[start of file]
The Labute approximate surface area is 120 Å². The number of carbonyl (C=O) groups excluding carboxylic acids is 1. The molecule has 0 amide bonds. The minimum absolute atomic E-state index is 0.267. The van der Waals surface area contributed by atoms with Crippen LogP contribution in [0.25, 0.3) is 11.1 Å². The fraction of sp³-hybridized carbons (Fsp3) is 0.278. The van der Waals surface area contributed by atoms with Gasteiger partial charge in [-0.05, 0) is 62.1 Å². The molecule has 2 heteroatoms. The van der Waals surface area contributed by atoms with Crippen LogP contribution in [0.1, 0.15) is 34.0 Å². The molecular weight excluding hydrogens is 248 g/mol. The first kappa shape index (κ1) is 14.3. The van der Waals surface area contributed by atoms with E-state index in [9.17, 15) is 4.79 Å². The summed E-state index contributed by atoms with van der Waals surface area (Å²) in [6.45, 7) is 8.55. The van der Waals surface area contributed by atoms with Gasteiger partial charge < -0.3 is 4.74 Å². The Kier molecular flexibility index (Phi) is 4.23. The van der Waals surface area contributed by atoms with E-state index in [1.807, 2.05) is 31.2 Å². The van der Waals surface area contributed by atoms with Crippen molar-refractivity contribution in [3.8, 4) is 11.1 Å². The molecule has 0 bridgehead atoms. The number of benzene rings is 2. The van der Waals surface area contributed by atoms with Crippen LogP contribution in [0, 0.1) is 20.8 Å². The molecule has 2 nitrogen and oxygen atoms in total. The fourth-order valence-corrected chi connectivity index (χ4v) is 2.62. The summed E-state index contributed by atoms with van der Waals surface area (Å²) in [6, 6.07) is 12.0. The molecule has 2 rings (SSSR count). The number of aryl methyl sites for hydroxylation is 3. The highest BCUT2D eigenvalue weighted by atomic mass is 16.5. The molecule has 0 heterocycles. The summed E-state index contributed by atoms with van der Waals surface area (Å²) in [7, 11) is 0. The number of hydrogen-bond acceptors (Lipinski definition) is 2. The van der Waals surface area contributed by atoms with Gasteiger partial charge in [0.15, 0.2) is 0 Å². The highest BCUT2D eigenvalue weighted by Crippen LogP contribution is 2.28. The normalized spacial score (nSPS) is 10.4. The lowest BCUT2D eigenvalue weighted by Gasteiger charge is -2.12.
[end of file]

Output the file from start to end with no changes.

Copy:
The Labute approximate surface area is 120 Å². The number of carbonyl (C=O) groups excluding carboxylic acids is 1. The molecule has 0 amide bonds. The minimum absolute atomic E-state index is 0.267. The van der Waals surface area contributed by atoms with Crippen LogP contribution in [0.25, 0.3) is 11.1 Å². The fraction of sp³-hybridized carbons (Fsp3) is 0.278. The van der Waals surface area contributed by atoms with Gasteiger partial charge in [-0.05, 0) is 62.1 Å². The molecule has 2 heteroatoms. The van der Waals surface area contributed by atoms with Crippen LogP contribution in [0.1, 0.15) is 34.0 Å². The molecular weight excluding hydrogens is 248 g/mol. The first kappa shape index (κ1) is 14.3. The van der Waals surface area contributed by atoms with E-state index in [9.17, 15) is 4.79 Å². The summed E-state index contributed by atoms with van der Waals surface area (Å²) in [6.45, 7) is 8.55. The van der Waals surface area contributed by atoms with Gasteiger partial charge < -0.3 is 4.74 Å². The Kier molecular flexibility index (Phi) is 4.23. The van der Waals surface area contributed by atoms with E-state index in [1.807, 2.05) is 31.2 Å². The van der Waals surface area contributed by atoms with Crippen molar-refractivity contribution in [3.8, 4) is 11.1 Å². The molecule has 0 bridgehead atoms. The number of benzene rings is 2. The van der Waals surface area contributed by atoms with Crippen LogP contribution in [0, 0.1) is 20.8 Å². The molecule has 2 nitrogen and oxygen atoms in total. The fourth-order valence-corrected chi connectivity index (χ4v) is 2.62. The summed E-state index contributed by atoms with van der Waals surface area (Å²) in [6, 6.07) is 12.0. The molecule has 2 rings (SSSR count). The number of aryl methyl sites for hydroxylation is 3. The highest BCUT2D eigenvalue weighted by atomic mass is 16.5. The molecule has 0 heterocycles. The summed E-state index contributed by atoms with van der Waals surface area (Å²) in [7, 11) is 0. The number of hydrogen-bond acceptors (Lipinski definition) is 2. The van der Waals surface area contributed by atoms with Gasteiger partial charge in [0.15, 0.2) is 0 Å². The highest BCUT2D eigenvalue weighted by Crippen LogP contribution is 2.28. The normalized spacial score (nSPS) is 10.4. The lowest BCUT2D eigenvalue weighted by Gasteiger charge is -2.12.